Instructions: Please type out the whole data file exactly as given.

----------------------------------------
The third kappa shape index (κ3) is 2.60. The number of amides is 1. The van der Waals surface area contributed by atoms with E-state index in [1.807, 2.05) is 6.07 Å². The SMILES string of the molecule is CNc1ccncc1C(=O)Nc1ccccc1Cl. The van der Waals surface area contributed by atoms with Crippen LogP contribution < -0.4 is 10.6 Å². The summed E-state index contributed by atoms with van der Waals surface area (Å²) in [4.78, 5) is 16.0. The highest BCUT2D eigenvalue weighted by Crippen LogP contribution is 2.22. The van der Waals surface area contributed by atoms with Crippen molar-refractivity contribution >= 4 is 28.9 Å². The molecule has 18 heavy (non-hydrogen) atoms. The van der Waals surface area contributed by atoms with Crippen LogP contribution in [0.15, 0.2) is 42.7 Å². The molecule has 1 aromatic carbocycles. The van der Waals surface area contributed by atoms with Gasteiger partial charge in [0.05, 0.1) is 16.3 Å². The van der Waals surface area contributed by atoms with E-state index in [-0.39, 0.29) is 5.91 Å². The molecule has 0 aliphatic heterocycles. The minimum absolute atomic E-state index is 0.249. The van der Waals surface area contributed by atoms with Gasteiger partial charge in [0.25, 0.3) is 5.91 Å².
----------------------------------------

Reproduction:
The third kappa shape index (κ3) is 2.60. The number of amides is 1. The van der Waals surface area contributed by atoms with E-state index in [1.807, 2.05) is 6.07 Å². The SMILES string of the molecule is CNc1ccncc1C(=O)Nc1ccccc1Cl. The van der Waals surface area contributed by atoms with Crippen LogP contribution < -0.4 is 10.6 Å². The summed E-state index contributed by atoms with van der Waals surface area (Å²) in [4.78, 5) is 16.0. The highest BCUT2D eigenvalue weighted by Crippen LogP contribution is 2.22. The van der Waals surface area contributed by atoms with Crippen molar-refractivity contribution >= 4 is 28.9 Å². The molecule has 18 heavy (non-hydrogen) atoms. The van der Waals surface area contributed by atoms with Crippen LogP contribution in [0.15, 0.2) is 42.7 Å². The molecule has 1 aromatic carbocycles. The van der Waals surface area contributed by atoms with Gasteiger partial charge in [0.05, 0.1) is 16.3 Å². The van der Waals surface area contributed by atoms with E-state index in [-0.39, 0.29) is 5.91 Å². The molecule has 0 aliphatic heterocycles. The minimum absolute atomic E-state index is 0.249. The van der Waals surface area contributed by atoms with Gasteiger partial charge in [0.25, 0.3) is 5.91 Å².